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Responsive Doubles

Responsive Doubles have their own name and spot on the convention card, but they are exactly like every other low level takeout double.  By definition responsive doubles apply as a way of 'responding' to partner's overcall or takeout double.  Let's examine some of the various situations where they apply as well as the requirements to use them...

When Partner has Overcalled

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Double here shows enough strength to enter the auction (roughly 8+ points) and is essentially takeout.  Like all of our takeout doubles, the emphasis is on the unbid major(s).  In the above example double promises 4 and the ability to play in another possible strain.

The strength required for the bid depends on the probability of landing in a reasonable contract if partner does not fit your shown major.  So, with tolerance (2-card support) for partner's major, you can double with the minimum of 8 points, as partner's major should be playable if partner does not like your suit.  Without tolerance, you need more values to double.

The requirements for this double are comparable to the following negative double:

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When Partner has made a Takeout Double

Since partner has already shown support for the other suits, doubling in response to partner's takeout double is more about letting partner know you also have points and a desire to battle for the part-score.

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With a 4-card spade suit you would freely bid the appropriate number of spades.  2 would show roughly 6-10 points while 3 would show more spades and a highly invitational hand.  We use double in this auction to say, "I have the strength to enter the auction but I don't have a good bid available."

Since partner will make their takeout double with shapes like 4-2-4-3, there is risk involved with bidding a 4-card minor suit at the 3-level.  It is better to show your strength with double as it will give you the maximum chance of stopping in the best part score.  This auction will often see partner bidding 2 and you ending in a 4-3 spade fit. Playing a 7-card fit at the 2-level with half of the total high cards is a lot safer than doing it at the 3-level.

When there are two unbid majors:

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When holding only one 4-card major and strength for game, you cannot be sure partner has a 4-card fit for your specific major.  If your hand also contains decent stoppers in the opponents' suit, it is better to start with a responsive double to see if partner has your major, and then you can still back into 3NT without a fit.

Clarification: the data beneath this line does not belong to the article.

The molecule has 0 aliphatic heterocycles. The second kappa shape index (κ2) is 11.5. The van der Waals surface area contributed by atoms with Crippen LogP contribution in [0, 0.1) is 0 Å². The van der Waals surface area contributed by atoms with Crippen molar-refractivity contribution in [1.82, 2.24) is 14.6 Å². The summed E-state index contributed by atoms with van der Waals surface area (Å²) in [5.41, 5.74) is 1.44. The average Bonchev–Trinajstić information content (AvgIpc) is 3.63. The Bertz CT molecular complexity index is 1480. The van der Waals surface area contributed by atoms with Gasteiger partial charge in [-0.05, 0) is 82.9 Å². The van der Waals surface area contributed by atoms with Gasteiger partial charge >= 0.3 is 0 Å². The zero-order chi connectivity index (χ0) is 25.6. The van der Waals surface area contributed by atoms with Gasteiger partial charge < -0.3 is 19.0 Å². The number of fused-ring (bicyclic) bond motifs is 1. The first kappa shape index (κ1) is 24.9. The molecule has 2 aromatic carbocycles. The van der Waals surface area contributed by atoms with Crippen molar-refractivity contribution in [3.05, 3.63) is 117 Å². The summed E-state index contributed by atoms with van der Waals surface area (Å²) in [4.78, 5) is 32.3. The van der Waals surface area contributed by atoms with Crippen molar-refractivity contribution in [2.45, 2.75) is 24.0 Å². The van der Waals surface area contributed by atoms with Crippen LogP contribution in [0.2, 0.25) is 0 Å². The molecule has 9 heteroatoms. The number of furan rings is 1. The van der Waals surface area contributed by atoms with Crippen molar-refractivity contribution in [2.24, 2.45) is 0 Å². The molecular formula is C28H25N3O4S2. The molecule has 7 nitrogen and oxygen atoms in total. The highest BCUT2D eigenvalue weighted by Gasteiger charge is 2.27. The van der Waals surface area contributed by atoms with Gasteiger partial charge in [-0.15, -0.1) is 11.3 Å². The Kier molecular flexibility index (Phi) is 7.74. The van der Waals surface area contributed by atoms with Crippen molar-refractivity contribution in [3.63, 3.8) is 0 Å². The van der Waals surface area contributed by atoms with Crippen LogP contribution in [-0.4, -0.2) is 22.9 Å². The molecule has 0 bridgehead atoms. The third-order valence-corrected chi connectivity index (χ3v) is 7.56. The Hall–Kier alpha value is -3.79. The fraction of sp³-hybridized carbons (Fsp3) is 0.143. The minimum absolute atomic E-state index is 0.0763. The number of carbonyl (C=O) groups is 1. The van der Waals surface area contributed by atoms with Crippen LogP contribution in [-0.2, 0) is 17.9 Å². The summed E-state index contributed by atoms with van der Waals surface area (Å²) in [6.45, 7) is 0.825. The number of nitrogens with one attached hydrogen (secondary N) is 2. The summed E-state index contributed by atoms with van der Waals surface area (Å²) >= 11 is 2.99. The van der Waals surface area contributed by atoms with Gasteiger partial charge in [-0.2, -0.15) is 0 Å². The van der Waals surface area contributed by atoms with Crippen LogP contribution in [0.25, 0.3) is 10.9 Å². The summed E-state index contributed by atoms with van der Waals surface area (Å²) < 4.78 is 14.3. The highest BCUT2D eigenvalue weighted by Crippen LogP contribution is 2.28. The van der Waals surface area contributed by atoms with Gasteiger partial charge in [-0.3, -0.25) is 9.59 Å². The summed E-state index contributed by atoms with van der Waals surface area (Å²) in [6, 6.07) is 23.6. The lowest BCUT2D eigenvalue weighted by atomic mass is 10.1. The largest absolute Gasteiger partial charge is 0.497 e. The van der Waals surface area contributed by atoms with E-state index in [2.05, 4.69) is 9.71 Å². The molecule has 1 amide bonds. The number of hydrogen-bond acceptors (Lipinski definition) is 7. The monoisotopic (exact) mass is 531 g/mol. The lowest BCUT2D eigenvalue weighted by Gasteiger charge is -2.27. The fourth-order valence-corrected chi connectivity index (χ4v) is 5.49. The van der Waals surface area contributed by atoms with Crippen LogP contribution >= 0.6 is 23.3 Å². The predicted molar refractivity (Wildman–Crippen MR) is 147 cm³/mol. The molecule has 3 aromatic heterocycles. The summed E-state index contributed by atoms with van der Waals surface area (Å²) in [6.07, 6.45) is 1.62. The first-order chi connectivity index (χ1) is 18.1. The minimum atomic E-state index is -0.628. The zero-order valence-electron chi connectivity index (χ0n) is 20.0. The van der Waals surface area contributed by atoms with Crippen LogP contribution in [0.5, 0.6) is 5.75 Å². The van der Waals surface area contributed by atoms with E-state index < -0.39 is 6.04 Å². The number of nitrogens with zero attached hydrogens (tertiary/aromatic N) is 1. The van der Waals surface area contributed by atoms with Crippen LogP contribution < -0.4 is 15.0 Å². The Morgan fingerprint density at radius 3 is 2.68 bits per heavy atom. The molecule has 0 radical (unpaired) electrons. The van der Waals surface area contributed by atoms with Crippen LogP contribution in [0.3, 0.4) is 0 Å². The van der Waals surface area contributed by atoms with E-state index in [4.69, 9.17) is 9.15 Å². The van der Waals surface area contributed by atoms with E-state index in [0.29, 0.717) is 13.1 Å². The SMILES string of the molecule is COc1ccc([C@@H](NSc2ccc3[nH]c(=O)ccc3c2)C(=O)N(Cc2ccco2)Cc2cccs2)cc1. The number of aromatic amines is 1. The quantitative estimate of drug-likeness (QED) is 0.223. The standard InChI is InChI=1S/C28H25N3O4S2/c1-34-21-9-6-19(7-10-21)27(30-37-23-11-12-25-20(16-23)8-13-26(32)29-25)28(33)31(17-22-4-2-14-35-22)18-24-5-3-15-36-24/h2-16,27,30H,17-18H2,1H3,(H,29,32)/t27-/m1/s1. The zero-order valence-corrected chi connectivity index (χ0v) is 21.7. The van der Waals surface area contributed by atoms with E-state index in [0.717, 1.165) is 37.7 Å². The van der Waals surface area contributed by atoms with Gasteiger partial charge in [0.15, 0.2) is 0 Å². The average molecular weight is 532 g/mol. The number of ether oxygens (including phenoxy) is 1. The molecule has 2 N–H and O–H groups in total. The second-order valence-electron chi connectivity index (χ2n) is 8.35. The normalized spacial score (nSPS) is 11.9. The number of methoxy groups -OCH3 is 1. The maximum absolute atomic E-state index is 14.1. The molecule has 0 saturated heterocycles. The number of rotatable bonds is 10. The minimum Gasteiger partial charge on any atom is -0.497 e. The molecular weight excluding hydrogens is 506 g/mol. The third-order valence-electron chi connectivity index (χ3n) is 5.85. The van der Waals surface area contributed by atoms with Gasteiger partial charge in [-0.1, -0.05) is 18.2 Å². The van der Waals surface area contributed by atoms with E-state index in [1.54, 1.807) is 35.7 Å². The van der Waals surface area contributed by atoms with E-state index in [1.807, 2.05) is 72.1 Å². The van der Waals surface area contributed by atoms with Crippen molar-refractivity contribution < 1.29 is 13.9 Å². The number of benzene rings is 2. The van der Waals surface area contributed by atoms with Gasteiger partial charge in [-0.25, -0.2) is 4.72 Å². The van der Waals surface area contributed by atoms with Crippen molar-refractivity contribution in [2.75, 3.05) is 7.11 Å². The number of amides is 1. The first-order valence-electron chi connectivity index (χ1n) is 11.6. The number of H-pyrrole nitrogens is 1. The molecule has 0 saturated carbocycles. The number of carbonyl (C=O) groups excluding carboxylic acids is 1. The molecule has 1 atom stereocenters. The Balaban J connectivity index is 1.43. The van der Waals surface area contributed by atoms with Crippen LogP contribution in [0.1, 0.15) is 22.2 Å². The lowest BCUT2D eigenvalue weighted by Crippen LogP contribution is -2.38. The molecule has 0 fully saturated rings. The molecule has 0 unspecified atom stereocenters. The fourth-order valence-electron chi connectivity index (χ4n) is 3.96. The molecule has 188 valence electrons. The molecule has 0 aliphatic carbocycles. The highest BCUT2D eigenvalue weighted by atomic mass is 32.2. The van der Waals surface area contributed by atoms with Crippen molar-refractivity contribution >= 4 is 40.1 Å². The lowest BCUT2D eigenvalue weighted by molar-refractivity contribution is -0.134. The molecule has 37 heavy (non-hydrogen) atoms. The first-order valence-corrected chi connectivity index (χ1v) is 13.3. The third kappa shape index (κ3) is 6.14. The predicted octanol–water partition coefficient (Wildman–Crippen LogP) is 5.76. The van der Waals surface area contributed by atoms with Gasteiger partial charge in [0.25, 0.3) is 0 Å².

The requirements for this auction resemble the following negative double:

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When the opponents bid two separate suits:

In all the above auctions the opponents have bid and raised the same suit.  This is the original scenario that responsive doubles were invented for.   However, identical concepts apply when they take two separate bids...

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This double shows values to bid, hearts, and since hearts is the only unbid suit it also promises tolerance for spades (doubleton)

How high do they apply?

Like negative doubles, doubling in a responsive situation at higher levels must be used to show your strength.  When the opponents preempt the auction to the 4 or 5 level, you must forgo the normal distributional requirements for your double in order to express 'ownership' of the hand to your partner.  Typically responsive doubles remain pure until 3.  Higher than that they blend into card showing doubles, and are sometimes responder's only pratical option to show a flexible hand with values.  With experience and repetition you will develop a better feel and understanding of both low and high level responsive doubles.

I highly reccommend learning the modern takeout double concepts explored here and incorporating them into your general principles for take-out doubles in competitive auctions.  In fact you or your partner may have already made a responsive double without realizing it, as they are a logical corollary to negative doubles.

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